There is division among faith-based groups over President-elect Donald Trump's pick to oversee the Environmental Protection Agency.
Attorney General Scott Pruitt (R-Oklahoma) has been chosen by Trump to lead the EPA, angering environmentalists for his support of fossil fuels and skepticism about claims of man-made global warming.
The Cornwall Alliance for the Stewardship of Creation favors Pruitt's selection, says founder Carl Beisner. He calls Pruitt a "man of great character" and says 49 religious leaders have signed a letter endorsing Pruitt, who is a Southern Baptist.
Meanwhile, the Evangelical Environmental Network (EEN), along with its partner organization Young Evangelicals For Climate Action (YECA), are opposed to Pruitt running the EPA.
During his tenure as attorney general of Oklahoma, YECA says Pruitt earned a reputation as one of the EPA's most strident opponents and one of the fossil fuel industry's most faithful allies. As a result, YECA claims Pruitt would "pose a significant threat to God's creation, to the health of millions of Americans, and to efforts to maintain a stable climate."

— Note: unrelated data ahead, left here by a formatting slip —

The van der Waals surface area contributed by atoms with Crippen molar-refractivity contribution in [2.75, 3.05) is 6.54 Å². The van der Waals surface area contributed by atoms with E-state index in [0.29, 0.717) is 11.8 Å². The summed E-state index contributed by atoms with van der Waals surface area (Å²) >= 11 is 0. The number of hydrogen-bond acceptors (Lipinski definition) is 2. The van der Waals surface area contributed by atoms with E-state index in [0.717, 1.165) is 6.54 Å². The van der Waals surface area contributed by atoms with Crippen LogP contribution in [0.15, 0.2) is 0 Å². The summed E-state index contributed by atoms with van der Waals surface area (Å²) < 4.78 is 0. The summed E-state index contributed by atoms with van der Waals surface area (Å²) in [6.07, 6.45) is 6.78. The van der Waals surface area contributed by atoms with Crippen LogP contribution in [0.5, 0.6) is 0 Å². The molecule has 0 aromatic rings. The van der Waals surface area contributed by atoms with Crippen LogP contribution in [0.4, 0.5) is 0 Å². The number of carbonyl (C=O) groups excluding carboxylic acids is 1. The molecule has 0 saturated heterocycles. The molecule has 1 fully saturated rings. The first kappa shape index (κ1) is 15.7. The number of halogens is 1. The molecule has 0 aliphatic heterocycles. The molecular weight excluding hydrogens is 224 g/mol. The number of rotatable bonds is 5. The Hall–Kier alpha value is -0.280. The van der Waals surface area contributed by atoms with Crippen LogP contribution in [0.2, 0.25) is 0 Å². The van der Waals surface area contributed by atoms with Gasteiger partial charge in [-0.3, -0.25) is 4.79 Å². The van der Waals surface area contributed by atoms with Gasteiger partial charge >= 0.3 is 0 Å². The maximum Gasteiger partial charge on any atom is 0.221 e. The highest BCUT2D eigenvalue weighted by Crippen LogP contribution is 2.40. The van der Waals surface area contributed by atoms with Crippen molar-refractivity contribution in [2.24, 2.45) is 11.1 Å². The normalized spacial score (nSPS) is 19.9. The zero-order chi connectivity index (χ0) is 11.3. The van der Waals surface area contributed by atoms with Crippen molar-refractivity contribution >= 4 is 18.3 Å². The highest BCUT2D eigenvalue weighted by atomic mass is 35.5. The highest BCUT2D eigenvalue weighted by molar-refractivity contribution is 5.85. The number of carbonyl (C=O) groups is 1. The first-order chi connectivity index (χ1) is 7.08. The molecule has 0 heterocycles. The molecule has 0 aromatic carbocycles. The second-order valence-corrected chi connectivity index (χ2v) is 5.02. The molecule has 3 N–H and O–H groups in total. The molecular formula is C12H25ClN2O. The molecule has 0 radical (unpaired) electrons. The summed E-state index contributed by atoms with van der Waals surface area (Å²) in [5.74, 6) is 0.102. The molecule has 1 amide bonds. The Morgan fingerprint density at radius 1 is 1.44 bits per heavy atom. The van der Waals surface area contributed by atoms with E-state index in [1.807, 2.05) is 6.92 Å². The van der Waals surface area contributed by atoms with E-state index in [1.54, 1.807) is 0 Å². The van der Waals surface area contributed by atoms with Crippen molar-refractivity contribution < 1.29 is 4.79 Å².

"What they don't realize," responds Beisner, "is that Attorney General Pruitt, in his position there in Oklahoma, has successfully sued a variety of different fossil fuel corporations for violation of environmental protection laws. He's certainly not in their pocket."
Still, EEN's president and CEO Mitch Hescox has signed a letter with many of his counterparts urging President-elect Trump to withdraw his nomation for Pruitt as EPA administrator.
Beisner, on the other hand, says the EPA needs someone like Scott Pruitt "who cares deeply about the environment, who also cares very deeply about the American Constitution, and the importance of limiting the Environmental Protection Agency to its constitutional boundaries."